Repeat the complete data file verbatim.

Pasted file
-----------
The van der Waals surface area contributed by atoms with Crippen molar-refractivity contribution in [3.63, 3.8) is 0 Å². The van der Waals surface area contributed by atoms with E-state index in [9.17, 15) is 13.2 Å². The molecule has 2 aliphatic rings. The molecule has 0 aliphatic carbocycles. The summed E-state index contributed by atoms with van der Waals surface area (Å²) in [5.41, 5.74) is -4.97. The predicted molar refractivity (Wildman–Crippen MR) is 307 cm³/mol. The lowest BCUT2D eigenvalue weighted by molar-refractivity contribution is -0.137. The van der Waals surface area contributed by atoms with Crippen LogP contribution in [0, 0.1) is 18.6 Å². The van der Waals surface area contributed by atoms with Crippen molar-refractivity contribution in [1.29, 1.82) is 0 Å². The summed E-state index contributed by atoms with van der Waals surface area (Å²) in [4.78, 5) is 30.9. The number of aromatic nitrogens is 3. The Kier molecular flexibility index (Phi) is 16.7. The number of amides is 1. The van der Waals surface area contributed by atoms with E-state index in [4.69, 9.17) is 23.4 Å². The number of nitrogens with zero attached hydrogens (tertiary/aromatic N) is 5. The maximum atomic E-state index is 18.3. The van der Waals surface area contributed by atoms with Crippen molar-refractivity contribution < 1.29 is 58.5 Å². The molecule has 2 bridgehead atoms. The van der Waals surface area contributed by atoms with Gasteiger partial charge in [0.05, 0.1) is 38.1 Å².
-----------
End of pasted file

The van der Waals surface area contributed by atoms with Crippen molar-refractivity contribution in [3.63, 3.8) is 0 Å². The van der Waals surface area contributed by atoms with E-state index in [9.17, 15) is 13.2 Å². The molecule has 2 aliphatic rings. The molecule has 0 aliphatic carbocycles. The summed E-state index contributed by atoms with van der Waals surface area (Å²) in [5.41, 5.74) is -4.97. The predicted molar refractivity (Wildman–Crippen MR) is 307 cm³/mol. The lowest BCUT2D eigenvalue weighted by molar-refractivity contribution is -0.137. The van der Waals surface area contributed by atoms with Crippen LogP contribution in [0, 0.1) is 18.6 Å². The van der Waals surface area contributed by atoms with Crippen molar-refractivity contribution in [1.29, 1.82) is 0 Å². The summed E-state index contributed by atoms with van der Waals surface area (Å²) in [4.78, 5) is 30.9. The number of aromatic nitrogens is 3. The Kier molecular flexibility index (Phi) is 16.7. The number of amides is 1. The van der Waals surface area contributed by atoms with E-state index in [4.69, 9.17) is 23.4 Å². The number of nitrogens with zero attached hydrogens (tertiary/aromatic N) is 5. The maximum atomic E-state index is 18.3. The van der Waals surface area contributed by atoms with Crippen molar-refractivity contribution < 1.29 is 58.5 Å². The molecule has 2 bridgehead atoms. The van der Waals surface area contributed by atoms with Gasteiger partial charge in [0.05, 0.1) is 38.1 Å².